By: Eddie McFalls
Reflections on Chapter 22 of Spiritual Leadership by Oswald Sanders.
“If it bleeds, it leads”. This is the motto of news outlets around the world. At least the movies and TV shows say so. If you are skeptical just spend some time with any given news broadcast, or metropolitan newspaper. Bloodshed, murder, robbery or other sensational events all make it to front of the line with amazing regularity.
Maybe this accounts for the scarcity of sermons on the man Nehemiah or passages from the account of his role in ancient Jerusalem. There are no battlefield heroics to relate; no menacing enemies vanquished.
On closer examination there are no stories of crossing a sea on dry ground, wild birds punctually delivering dinner, nor axe heads swimming. Sure, there are those behind the scenes interventions of God. But the totally thrilling, astounding stuff is just not there.
It may be happening too frequently that we preachers overlook the somewhat mundane storyline (comparatively) in search of the dramatic or unusual text. In doing so we deprive ourselves and those who may be in our tutelage some priceless insights.
The few times I’ve heard Nehemiah preached from seems to focus on the rebuilding of the walls of Jerusalem in 52 days. And, curiously the sermons appear to become of super importance during a building project at the local church.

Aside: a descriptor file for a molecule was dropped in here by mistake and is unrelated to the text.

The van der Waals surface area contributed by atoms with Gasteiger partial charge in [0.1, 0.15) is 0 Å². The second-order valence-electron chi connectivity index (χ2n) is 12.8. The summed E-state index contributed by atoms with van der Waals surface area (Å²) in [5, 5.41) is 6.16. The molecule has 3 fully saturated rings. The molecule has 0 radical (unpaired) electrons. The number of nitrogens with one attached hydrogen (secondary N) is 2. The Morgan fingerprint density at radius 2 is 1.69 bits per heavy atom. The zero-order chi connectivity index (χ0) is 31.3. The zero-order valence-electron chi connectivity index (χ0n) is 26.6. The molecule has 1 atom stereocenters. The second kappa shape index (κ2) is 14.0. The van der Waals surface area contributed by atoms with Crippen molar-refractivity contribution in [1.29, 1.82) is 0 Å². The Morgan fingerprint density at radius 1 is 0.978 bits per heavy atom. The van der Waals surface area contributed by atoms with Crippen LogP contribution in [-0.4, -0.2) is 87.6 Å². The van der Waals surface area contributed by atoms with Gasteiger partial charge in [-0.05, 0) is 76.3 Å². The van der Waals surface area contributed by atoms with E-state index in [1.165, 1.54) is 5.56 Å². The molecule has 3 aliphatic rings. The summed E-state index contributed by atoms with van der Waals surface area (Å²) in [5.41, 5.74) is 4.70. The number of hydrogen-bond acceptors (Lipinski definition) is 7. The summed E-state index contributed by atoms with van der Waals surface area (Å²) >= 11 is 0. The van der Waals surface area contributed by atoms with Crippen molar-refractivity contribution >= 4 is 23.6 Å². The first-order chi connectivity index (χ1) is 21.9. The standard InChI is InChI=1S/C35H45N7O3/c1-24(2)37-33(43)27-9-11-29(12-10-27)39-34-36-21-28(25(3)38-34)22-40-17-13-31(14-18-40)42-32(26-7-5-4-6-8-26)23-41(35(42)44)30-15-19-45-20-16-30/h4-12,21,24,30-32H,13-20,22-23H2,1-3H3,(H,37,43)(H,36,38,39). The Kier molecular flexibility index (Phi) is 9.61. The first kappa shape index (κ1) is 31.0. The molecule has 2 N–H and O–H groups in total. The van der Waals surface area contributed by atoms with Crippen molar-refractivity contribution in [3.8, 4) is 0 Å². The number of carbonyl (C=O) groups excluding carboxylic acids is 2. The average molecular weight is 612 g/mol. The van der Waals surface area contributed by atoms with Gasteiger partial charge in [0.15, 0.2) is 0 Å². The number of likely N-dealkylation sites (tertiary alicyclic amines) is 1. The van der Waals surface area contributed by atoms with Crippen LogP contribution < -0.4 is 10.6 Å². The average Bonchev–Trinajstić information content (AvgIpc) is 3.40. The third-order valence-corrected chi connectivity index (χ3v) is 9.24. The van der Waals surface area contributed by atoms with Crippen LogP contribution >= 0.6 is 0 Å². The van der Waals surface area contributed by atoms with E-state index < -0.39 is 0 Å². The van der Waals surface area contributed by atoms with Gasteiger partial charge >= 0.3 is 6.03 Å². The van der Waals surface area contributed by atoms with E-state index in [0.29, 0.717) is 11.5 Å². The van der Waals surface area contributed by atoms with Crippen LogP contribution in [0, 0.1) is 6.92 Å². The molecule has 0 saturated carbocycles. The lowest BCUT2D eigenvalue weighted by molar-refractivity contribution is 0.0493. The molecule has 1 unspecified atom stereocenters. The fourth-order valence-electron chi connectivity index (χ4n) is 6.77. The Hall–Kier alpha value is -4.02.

Nehemiah’s great task was not getting stones stacked and mortared upon one another or stout lumber fashioned into substantial gates. His role was not so much rebuilding walls; it was rebuilding people. I’m not certain he knew much about construction, but it is quite evident he knew about prayer and he knew about people.
Dr. Sanders once again has penned words and phrases that concisely, yet vividly, describe the task, the tools, the tactics and “the tradesman”. If you hurried through this chapter because it is the last one, I’d encourage you to revisit these few pages.
If we were frank about it, we’d probably have to admit the vast percentage of our leadership looks more like Nehemiah than Moses or Elijah. Thank God for those powerful encounters where amazing things are gifted to us. But don’t discount the day to day application of tried and true principles of godly leadership administered by Nehemiah, and others like him.
Many of these are the type of things that we can learn. Many of these are the type things that we can apply. Many of these are the type of things we can teach others and train them to apply appropriately.
Nehemiah didn’t often get the limelight; but he did get the job done, by God’s grace. Adopting Nehemiah’s approach may not bring you fame; but it will quite possibly be a key factor in bringing success to the endeavors God places before you.
“The test of spiritual leadership is the achievement of it objective. In Nehemiah’s case, the record is clear:
“So the wall was completed” (Nehemiah 6:15)”